auto

Should I worry if my new car comes equipped with a tire-repair kit but no spare?

Tara Baukus MelloDear Driving for Dollars,
I bought a new car a few months ago, and I just noticed that it doesn't have a spare tire. Instead, there is a unit labeled "tire-repair kit" that looks like it just inflates the flat tire, but I thought that only worked in some situations. Should I be worried?
-- Julio

Woman checking car's trunk | iStock.com/K-Paul

iStock.com/K-Paul

Dear Julio,
These days, automakers are working hard to reduce the weight in the cars they build as a way to meet the new and more stringent fuel economy requirements set by the government. As a result, most new cars no longer have a spare tire. In fact, about 36% of 2015 model-year cars came equipped only with tire-inflation kits, according to AAA.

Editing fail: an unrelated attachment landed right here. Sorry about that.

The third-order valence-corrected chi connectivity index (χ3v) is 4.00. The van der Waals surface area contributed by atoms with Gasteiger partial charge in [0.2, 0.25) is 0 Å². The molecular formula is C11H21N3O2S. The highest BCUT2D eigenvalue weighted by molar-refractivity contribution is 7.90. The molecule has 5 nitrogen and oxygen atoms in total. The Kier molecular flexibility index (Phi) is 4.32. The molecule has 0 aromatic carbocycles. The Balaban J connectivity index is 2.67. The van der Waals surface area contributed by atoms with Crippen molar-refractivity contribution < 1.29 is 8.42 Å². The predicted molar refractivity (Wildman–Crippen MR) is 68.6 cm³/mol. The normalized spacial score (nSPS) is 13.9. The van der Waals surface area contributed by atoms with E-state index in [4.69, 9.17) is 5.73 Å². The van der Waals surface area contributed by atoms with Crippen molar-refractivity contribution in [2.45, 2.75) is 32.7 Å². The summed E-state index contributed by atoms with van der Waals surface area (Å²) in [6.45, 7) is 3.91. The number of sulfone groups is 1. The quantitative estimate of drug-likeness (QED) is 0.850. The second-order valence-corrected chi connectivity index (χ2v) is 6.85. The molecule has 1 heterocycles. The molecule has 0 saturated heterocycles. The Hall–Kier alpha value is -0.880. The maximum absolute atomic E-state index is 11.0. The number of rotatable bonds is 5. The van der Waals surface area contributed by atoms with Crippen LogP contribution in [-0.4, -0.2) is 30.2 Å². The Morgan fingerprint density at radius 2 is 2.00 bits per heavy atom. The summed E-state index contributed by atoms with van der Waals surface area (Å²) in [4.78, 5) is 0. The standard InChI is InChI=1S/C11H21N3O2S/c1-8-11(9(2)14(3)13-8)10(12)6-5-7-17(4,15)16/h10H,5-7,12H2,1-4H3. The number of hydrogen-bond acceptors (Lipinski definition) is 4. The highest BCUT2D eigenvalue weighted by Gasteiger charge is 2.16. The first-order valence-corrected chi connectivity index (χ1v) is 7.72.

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The big disadvantage is that these kits don't work if there is damage to the sidewall or a full blowout. In those instances, you'll have to wait for a tow truck if you don't have a spare.

Mix of opinion on tire-repair kits

There are mixed opinions about how well the tire-repair kits work on flat tires as a result of tread damage. A recent study by AAA where numerous kits were tested found that they worked only if the damage to the tire was in the tread area and the object causing the flat remained in the tire. ITW Global Tire Repair, the parent company of Fix-A-Flat, says it has conducted thousands of tests and found that its kits consistently seal punctures in the tread, with or without the object in the tire.

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However, according to tire retailer Bridgestone, tire-repair kits are useful in repairing 85% of flat tires "in most scenarios."

For more details, read one-third of cars missing spare tires.

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If you have a car question, email it to us at Driving for Dollars. Read more Driving for Dollars columns and Bankrate auto stories. Follow her on Facebook here or on Twitter @SheDrives.

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